And this fascination is certainly reflected in the latest place to stay at the Staffordshire attraction – the Enchanted Village.
A refreshing alternative to hotels, the Enchanted Village offers families a bit of space to breathe after a long day hitting the rides.
With woodland lodges which would look quite at home in Tolkien’s The Hobbit and green open areas complete with children’s play equipment and wooden toadstools, it seems a million miles away from the hustle and bustle of the theme park.
However, although the Enchanted Village seems like it is in another world, it is actually pretty convenient for the park, just a short stroll to the monorail which takes visitors right to the gates.
Each pointy-roofed, round-windowed lodge is accommodation for two families – and each has its own wooden verandah where parents can sit and relax while their children play outside.
Despite the name lodge, the accommodation is more akin to a hotel room than a self-catering cottage.
But the pleasure comes in the details from the rustic décor to the tiny little fairy door and window which the fable folk – the mysterious and seldom-seen inhabitants of the Enchanted Village – are said to use to keep the lodges clean and tidy.
As well as an ensuite bathroom, there is a room for the children, which is separated from the main bedroom by a curtain. With a magical treehouse mural on the wall and a fun woodland picnic design on the floor, the room was a massive hit with my children – aged six and three.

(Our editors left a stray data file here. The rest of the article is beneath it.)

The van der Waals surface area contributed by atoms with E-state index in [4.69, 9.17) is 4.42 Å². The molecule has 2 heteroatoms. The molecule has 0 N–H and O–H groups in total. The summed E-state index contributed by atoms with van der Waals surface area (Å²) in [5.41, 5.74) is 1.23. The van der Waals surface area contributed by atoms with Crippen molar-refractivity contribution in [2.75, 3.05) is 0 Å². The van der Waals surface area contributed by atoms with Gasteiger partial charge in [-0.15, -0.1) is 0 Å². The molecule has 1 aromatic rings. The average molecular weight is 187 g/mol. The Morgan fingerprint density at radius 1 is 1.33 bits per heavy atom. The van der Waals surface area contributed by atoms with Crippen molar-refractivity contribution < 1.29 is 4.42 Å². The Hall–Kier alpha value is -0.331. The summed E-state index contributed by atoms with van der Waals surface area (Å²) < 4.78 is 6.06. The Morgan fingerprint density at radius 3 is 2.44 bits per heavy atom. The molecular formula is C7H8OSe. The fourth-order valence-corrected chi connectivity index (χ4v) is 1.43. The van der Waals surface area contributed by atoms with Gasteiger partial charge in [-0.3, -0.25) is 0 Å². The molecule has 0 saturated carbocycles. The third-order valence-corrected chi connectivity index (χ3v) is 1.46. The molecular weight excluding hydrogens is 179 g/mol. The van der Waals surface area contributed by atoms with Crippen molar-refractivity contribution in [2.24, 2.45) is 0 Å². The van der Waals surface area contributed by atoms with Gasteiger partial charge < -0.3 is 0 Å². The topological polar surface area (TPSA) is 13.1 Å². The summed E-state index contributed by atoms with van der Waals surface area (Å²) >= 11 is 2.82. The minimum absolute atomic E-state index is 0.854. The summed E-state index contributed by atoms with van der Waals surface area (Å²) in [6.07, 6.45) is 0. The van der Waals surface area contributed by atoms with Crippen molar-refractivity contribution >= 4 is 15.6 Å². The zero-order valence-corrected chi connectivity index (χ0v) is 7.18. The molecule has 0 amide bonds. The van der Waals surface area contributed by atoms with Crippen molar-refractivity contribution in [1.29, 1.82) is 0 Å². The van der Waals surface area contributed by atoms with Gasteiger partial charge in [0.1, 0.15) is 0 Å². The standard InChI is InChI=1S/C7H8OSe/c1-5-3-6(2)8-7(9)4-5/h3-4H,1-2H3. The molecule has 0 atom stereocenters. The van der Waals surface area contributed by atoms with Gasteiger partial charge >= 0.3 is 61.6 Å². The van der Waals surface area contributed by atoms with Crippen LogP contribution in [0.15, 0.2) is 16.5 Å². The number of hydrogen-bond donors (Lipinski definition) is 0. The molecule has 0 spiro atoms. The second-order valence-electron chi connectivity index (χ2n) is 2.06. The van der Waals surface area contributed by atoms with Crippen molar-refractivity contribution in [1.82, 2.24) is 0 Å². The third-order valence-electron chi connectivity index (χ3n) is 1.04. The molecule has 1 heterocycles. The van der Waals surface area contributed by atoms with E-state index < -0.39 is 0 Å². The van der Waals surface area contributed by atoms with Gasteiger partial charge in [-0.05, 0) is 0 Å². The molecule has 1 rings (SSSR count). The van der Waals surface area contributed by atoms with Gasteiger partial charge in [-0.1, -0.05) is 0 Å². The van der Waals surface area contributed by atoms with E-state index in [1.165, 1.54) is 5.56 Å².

At the Enchanted Village, the focus is on the fantastical – elves, fawns, gnomes and fairies would be just as at home here as common or garden humans.
And if you get peckish, food is on offer at the Crooked Spoon – a fairytale tavern with a sense of fun and a warm atmosphere.
While the 120 woodland lodges comfortably sleep five people from £125 a night, larger groups or those with a bigger budget can stay in one of five luxury treehouses.
Costing from £600 a night, the treehouses are by no means a budget option but they come with four bedrooms, self-catering facilities, a 50-inch plasma television and games console as well as outdoor decking complete with hot tub.
The new additions to Alton Towers are part of a determined bid to reinvent the attraction as a short-break destination for families rather than simply a theme park.
There are still plenty of white knuckle rides to tempt the adrenalin junkies but now there is also a lot for the little ones too.
CBeebies Land, which opened last year, is aimed at pre-schoolers and has a new ride for 2015 – a gentle first rollercoaster based on the under-the-sea adventures of the Octonauts.
Elsewhere in the park, there is a 4D cinema experience based on the Ice Age film and, hidden among the pirate-themed Mutiny Bay, is a treasure in the form of Sharkbait Reef, a Sea Life centre, which includes the UK’s first tropical interactive pool where shrimps will clean your fingers and give you a manicure if you are brave enough to dip your hands in the water.